“As a result of high rates of migration of women from nations where this practice is considered commonplace, to areas where it is not, it is important to all multidisciplinary practitioners to have an understanding of the impact of this practice on the women that we provide care for. The effect of a reduced or poor sexual quality of life is likely to have an effect on the general well being of women. It is important to raise the profile of the damage that is caused with regards to sexual function in the hope that this may go some way to eradicating the procedure for future generations.”

BJOG Deputy Editor-in-Chief, Pierre Martin-Hirsch, added:

“FGM is a harmful and unacceptable practice. This study highlights that it has a lasting impact not only physically but emotionally. It is important that healthcare workers are aware of FGM and with an expansion of the migrant population they may see increasing numbers of women affected.”

Full text: Andersson, S., Rymer, J., Joyce, D., Momoh, C. and Gayle, C. (2012), Sexual quality of life in women who have undergone female genital mutilation: a case–control study. BJOG: An International Journal of Obstetrics & Gynaecology. doi: 10.1111/1471-0528.12004
October 01 2012, category: International NEWS
September 2012 – Parliamentarians from Burkina Faso, Mali, Côte d’Ivoire, Nigeria and Togo met in Ouagadougou on 5 September to discuss the problem of female genital mutilation/cutting (FGM/C) in their country, particularly in border areas. For several years now, Burkina Faso has been a pioneer in Africa in trying to stamp out the excision of women and young girls, a practice that has been illegal since 1996. However, FGM/C persists and prevalence is still greater than 75 percent in several areas, particularly in several border zones.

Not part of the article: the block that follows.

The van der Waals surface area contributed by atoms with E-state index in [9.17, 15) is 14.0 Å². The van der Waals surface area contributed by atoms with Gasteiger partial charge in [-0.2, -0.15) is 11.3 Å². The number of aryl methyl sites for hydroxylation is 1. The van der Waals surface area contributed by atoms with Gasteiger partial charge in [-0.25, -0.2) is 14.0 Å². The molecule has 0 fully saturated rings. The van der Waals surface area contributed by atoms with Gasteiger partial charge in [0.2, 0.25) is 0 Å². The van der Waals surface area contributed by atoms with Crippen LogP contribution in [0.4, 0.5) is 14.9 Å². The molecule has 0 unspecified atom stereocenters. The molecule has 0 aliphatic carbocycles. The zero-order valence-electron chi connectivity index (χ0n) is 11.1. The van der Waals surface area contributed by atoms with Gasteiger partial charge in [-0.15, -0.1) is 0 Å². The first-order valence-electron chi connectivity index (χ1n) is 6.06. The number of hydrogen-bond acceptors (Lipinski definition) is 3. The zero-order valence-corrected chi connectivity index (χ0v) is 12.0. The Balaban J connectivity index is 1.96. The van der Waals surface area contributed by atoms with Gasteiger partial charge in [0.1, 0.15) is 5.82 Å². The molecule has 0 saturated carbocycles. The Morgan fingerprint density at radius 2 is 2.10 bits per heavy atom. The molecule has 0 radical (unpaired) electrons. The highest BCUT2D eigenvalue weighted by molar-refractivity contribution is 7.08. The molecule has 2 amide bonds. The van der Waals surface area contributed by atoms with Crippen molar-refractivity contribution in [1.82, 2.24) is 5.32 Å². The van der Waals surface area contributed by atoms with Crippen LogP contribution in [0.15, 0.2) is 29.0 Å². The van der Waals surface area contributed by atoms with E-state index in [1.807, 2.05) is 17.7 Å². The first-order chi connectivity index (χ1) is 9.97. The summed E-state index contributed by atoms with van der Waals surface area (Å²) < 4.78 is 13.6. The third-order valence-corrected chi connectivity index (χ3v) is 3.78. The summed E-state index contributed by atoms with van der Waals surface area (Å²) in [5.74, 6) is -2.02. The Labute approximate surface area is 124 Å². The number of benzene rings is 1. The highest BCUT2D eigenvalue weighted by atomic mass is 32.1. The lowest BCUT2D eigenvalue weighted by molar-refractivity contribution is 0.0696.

Supported by AWEPA, the European Parliamentarians with Africa Association, in cooperation with the United Nations Population Fund, and following the activities organised in April this year, the parliamentarians from Burkina Faso, Mali and other neighbouring countries wished to further examine the question of transborder excision, identified as one of the reasons the practice persists. Mali shares a long border with Burkina Faso and other countries in the region, and, to date, has still not adopted a law against FGM/C, despite the efforts made in this direction by the network of Malian parliamentarians to combat violence against women. The absence of a law in Mali encourages people to cross the border to carry out excision. These borders are often open with very little control. The Belgian Senator and member of AWEPA, Mrs Dominique Tilmans, also taking part in this activity, broached the issue of excision in immigrant communities in Europe and, in several of her interventions, emphasised the need to continue awareness raising efforts, the crucial role of the parliamentarians as opinion leaders, but also the role of the media in this struggle, as well as the necessity of raising the awareness of men, given their role as head of the family and decision-makers within society.